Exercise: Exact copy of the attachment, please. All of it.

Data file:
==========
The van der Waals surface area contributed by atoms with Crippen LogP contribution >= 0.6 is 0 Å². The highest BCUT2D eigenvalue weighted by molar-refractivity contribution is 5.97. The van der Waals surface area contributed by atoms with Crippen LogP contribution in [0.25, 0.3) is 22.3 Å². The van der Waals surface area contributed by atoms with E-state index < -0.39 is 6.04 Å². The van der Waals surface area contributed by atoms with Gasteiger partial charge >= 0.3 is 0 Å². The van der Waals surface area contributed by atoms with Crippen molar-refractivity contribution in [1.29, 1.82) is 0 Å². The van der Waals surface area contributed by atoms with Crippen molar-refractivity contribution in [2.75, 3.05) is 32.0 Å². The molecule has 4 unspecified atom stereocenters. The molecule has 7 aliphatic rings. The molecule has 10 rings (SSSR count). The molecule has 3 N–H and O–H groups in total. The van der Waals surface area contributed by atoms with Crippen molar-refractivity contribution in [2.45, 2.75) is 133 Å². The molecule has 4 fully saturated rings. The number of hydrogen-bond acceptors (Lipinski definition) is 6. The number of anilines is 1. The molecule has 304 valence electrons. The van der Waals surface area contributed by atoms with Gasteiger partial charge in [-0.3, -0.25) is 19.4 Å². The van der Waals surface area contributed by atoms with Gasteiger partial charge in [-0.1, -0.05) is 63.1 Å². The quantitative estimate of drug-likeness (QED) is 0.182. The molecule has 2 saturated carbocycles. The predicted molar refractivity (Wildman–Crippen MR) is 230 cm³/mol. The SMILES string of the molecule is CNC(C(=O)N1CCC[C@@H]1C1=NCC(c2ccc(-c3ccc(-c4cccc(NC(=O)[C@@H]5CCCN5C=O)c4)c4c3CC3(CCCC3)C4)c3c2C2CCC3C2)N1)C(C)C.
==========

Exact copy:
The van der Waals surface area contributed by atoms with Crippen LogP contribution >= 0.6 is 0 Å². The highest BCUT2D eigenvalue weighted by molar-refractivity contribution is 5.97. The van der Waals surface area contributed by atoms with Crippen LogP contribution in [0.25, 0.3) is 22.3 Å². The van der Waals surface area contributed by atoms with E-state index < -0.39 is 6.04 Å². The van der Waals surface area contributed by atoms with Gasteiger partial charge >= 0.3 is 0 Å². The van der Waals surface area contributed by atoms with Crippen molar-refractivity contribution in [1.29, 1.82) is 0 Å². The van der Waals surface area contributed by atoms with Crippen molar-refractivity contribution in [2.75, 3.05) is 32.0 Å². The molecule has 4 unspecified atom stereocenters. The molecule has 7 aliphatic rings. The molecule has 10 rings (SSSR count). The molecule has 3 N–H and O–H groups in total. The van der Waals surface area contributed by atoms with Crippen molar-refractivity contribution in [2.45, 2.75) is 133 Å². The molecule has 4 fully saturated rings. The number of hydrogen-bond acceptors (Lipinski definition) is 6. The number of anilines is 1. The molecule has 304 valence electrons. The van der Waals surface area contributed by atoms with Gasteiger partial charge in [-0.3, -0.25) is 19.4 Å². The van der Waals surface area contributed by atoms with Gasteiger partial charge in [-0.1, -0.05) is 63.1 Å². The quantitative estimate of drug-likeness (QED) is 0.182. The molecule has 2 saturated carbocycles. The predicted molar refractivity (Wildman–Crippen MR) is 230 cm³/mol. The SMILES string of the molecule is CNC(C(=O)N1CCC[C@@H]1C1=NCC(c2ccc(-c3ccc(-c4cccc(NC(=O)[C@@H]5CCCN5C=O)c4)c4c3CC3(CCCC3)C4)c3c2C2CCC3C2)N1)C(C)C.